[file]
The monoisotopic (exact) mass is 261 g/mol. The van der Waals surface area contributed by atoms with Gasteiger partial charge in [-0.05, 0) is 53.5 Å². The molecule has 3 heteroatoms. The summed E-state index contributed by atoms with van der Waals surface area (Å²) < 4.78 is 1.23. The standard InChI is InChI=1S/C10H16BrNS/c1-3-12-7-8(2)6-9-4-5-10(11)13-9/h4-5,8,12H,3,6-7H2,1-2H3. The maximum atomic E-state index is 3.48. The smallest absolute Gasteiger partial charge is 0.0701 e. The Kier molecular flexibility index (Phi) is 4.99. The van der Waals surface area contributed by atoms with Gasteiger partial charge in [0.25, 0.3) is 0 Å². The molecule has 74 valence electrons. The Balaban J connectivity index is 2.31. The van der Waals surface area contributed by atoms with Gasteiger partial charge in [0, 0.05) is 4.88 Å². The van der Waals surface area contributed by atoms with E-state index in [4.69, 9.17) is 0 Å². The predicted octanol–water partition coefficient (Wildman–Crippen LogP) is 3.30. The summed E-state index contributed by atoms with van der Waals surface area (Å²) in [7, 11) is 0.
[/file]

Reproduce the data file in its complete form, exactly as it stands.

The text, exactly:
The monoisotopic (exact) mass is 261 g/mol. The van der Waals surface area contributed by atoms with Gasteiger partial charge in [-0.05, 0) is 53.5 Å². The molecule has 3 heteroatoms. The summed E-state index contributed by atoms with van der Waals surface area (Å²) < 4.78 is 1.23. The standard InChI is InChI=1S/C10H16BrNS/c1-3-12-7-8(2)6-9-4-5-10(11)13-9/h4-5,8,12H,3,6-7H2,1-2H3. The maximum atomic E-state index is 3.48. The smallest absolute Gasteiger partial charge is 0.0701 e. The Kier molecular flexibility index (Phi) is 4.99. The van der Waals surface area contributed by atoms with Gasteiger partial charge in [0.25, 0.3) is 0 Å². The molecule has 74 valence electrons. The Balaban J connectivity index is 2.31. The van der Waals surface area contributed by atoms with Gasteiger partial charge in [0, 0.05) is 4.88 Å². The van der Waals surface area contributed by atoms with E-state index in [4.69, 9.17) is 0 Å². The predicted octanol–water partition coefficient (Wildman–Crippen LogP) is 3.30. The summed E-state index contributed by atoms with van der Waals surface area (Å²) in [7, 11) is 0.